Not Tomorrow, But Soon

Developments in nanotechnology create the Khaki Plague. The original intention had been to automate the creation of military assets, down to the atomic level, through the creation of a self-replicating swarm of makerbots. The swarm would reassemble inorganic material into the military infrastructure that ground troops could use, removing the need to protect civilian contractors.

It isn’t the Khaki Plague itself that fails, however. It performs admirably on its first deployment. It is only until the trigger to deactivate it is pushed that things go wrong. Elements of the Plague that had mutated to become immune to the killswitch survive, replicate, and interpret the killswitch as an attack from a hostile force.

Without schematics or oversight, all that the Khaki Plague can create is broken parodies of the structures that had been programmed into it: half-finished bunkers, roads to nowhere, and incomplete, shells of tanks, aircraft, and ships. When natural resources run out, the plague quickly adapts to infecting, consuming and converting organic matter.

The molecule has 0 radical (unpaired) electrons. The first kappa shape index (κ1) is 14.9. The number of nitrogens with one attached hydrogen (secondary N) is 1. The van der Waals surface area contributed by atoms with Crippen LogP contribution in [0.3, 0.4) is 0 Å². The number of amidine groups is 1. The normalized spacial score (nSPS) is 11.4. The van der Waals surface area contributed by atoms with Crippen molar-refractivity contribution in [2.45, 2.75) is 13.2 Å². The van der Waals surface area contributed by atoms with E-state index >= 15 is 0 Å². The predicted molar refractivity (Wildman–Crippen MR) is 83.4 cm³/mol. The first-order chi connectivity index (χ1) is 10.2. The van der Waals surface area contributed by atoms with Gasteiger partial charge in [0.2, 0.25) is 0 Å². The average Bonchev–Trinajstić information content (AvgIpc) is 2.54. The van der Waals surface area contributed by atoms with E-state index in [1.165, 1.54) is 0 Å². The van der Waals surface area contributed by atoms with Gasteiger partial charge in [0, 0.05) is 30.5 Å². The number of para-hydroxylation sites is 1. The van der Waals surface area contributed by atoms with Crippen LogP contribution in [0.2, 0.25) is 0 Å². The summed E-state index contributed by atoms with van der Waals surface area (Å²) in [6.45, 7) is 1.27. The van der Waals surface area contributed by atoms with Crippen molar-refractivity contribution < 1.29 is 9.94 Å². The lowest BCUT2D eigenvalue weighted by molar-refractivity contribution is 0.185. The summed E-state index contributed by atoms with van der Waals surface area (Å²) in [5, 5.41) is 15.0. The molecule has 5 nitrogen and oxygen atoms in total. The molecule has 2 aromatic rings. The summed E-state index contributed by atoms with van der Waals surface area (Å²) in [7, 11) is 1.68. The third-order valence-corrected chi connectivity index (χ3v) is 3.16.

About Fifty Years Ago

With imminent disaster looming, humanity flees for shelter. The only shelter it finds is the Enclaves, arcologies constructed by megacorporations as factory towns for the twenty-first century. The Enclaves were to be havens for the elite: places where the most talented designers, planners, and administrators could live in a perfectly planned community.

Maybe the other Enclaves turned the waves of refugees away, or gunned them down, but Enclave Nine allowed them in. With no space in the residential areas, the refugees — your ancestors — found space in the industrial sections. Temporary bivouacs and shelters in the maintenance floors, among shipping crates and algae farms, became permanent dwellings.


Five Minutes To Midnight JWyatt JWyatt